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Documenting the quest to track down everything written by (and written about) the poet, translator, critic, and radio dramatist, Henry Reed.

An obsessive, armchair attempt to assemble a comprehensive bibliography, not just for the work of a poet, but for his entire life.

Read "Naming of Parts."

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Henry Reed, ca. 1960


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Reeding:

I Capture the Castle: A girl and her family struggle to make ends meet in an old English castle.
Dusty Answer: Young, privileged, earnest Judith falls in love with the family next door.
The Heat of the Day: In wartime London, a woman finds herself caught between two men.


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All posts for "EmilyButter"

Reeding Lessons: the Henry Reed research blog

16.10.2018


A Little Pat of Butter

Henry had a cameo appearance on BBC Radio 3's Composer of the Week yesterday, in which Donald Macleod presented a history of musical fictions and hoaxes, "Unbelievable Spoofs." Well, not a cameo by the Old Man himself, but one of the plays from his Hilda Tablet series:

With the help of silent film accompanist Neil Brand we meet such dubious figures as Bolognese theatre composer Lasagne Verdi, famously submitted (and nearly printed) in the music world's most trusted encyclopedia, served for good measure with an accompaniment of Pietro Gnocchi. There's a chance to hear the music of Pietro Raimondi, the man who composed three oratorios to be performed simultaneously, centuries before Charles Ives conceived of such an adventure. Avant-garde composers reemerge from the BBC archive too, including Hilda Tablet whose 'reinforced concrete music' found its way into the repertory of Covent Garden in the 1950s. Plus a bizarre encounter with the man said to be a reincarnation of Merlin and Francis Bacon, variously described as a courtier, adventurer, charlatan, inventor, alchemist, pianist, violinist and amateur composer. But did he really exist? You'll have to make up your own mind.

Here, Mr. Macleod introduces a clip from Reed's satirical, all-female opera, Emily Butter (1954), ostensibly written by the twelve-tone composeress Hilda Tablet, supposedly performed at the Royal Opera House. This bit is "I Have a Little Mark On My Left Upper Arm":


Mr. Macleod says the performers are "unnameable," but Emily was, of course, famously voiced by Marjorie Westbury. Here is the 1960 Times "interview" with Dame Hilda, which is mentioned. The music for Emily Butter was written by the incomparable Donald Swann, and orchestrated by Max Saunders. Read The Times review of the original BBC Third Programme broadcast, from November 15, 1954.

Follow this link to listen to "Unbelievable Spoofs" in its entirety, until March 25. Thanks to the folks at the Friends of Radio 3 forums for leading me to this broadcast!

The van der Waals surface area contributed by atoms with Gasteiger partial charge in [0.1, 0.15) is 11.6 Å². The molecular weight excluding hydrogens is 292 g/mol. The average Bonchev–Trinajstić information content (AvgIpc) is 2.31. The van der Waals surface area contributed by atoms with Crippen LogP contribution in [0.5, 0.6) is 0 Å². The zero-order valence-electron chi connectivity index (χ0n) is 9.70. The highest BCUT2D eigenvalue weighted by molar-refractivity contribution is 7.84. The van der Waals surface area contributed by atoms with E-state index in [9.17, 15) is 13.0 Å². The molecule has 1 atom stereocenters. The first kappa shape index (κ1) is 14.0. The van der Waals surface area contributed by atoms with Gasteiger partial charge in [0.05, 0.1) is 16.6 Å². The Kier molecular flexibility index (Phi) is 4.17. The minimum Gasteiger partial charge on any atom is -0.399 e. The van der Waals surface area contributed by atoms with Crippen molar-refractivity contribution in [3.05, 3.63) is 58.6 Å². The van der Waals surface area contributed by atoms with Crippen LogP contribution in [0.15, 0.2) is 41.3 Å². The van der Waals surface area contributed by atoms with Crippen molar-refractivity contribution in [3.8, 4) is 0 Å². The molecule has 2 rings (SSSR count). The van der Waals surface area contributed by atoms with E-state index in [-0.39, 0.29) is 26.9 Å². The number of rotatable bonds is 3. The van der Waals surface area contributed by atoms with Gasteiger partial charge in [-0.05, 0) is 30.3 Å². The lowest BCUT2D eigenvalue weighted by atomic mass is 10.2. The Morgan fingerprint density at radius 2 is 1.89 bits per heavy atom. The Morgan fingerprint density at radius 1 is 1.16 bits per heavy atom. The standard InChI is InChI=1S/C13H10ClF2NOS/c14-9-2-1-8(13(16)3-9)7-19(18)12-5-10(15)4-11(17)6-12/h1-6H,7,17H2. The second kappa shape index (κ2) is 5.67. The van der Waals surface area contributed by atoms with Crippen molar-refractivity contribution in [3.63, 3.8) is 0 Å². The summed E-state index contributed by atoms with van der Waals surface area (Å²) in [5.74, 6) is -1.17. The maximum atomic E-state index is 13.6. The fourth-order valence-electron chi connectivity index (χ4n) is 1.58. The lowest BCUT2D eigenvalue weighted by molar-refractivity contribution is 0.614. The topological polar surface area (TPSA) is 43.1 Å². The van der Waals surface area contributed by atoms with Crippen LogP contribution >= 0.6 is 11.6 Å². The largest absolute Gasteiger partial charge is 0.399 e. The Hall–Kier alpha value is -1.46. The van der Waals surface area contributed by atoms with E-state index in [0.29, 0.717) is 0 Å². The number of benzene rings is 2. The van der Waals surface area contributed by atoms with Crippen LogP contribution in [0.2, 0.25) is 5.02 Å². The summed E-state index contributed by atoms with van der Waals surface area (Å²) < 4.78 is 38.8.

«  EmilyButter Radio Audio  0  »


1524. Reed, Henry. Letters to Graham Greene, 1947-1948. Graham Greene Papers, 1807-1999. Boston College, John J. Burns Library, Archives and Manuscripts Department, MS.1995.003. Chestnut Hill, MA.
Letters from Reed to Graham Greene, including one from December, 1947 Reed included in an inscribed copy of A Map of Verona (1947).


In the Pink

The BBC Programme Catalogue is back in Beta, with a new look and a slight change of address.


Everything appears to work the same as the "experimental" version which has been out since the spring of 2006, although I think there's been some re-organization of the way data is displayed in series and one-offs. Correct me if I'm wrong.

The first thing I noticed was this entry for a 1987 recording of Reed's Emily Butter: 'The first performance of Hilda Tablet's opera at the Royal Opera House, Covent Garden. Starring Mary O'Farrell and Hugh Burden. Music realised by Max Saunders with orchestrations by Max Saunders.' I'm not at all sure I'd ever seen that before!

«  BBC EmilyButter  2  »


1523. Reed, Henry. "Simenon's Saga." Review of Pedigree by Georges Simenon, translated by Robert Baldick. Sunday Telegraph (London), 12 August 1962, 7.
Reed calls Pedigree a work for the "very serious Simenon student only," and disagrees with the translator's choice to put the novel into the past tense.



1st lesson:

Reed, Henry (1914-1986). Born: Birmingham, England, 22 February 1914; died: London, 8 December 1986.

Education: MA, University of Birmingham, 1936. Served: RAOC, 1941-42; Foreign Office, Bletchley Park, 1942-1945. Freelance writer: BBC Features Department, 1945-1980.

Author of: A Map of Verona: Poems (1946)
The Novel Since 1939 (1946)
Moby Dick: A Play for Radio from Herman Melville's Novel (1947)
Lessons of the War (1970)
Hilda Tablet and Others: Four Pieces for Radio (1971)
The Streets of Pompeii and Other Plays for Radio (1971)
Collected Poems (1991, 2007)
The Auction Sale (2006)


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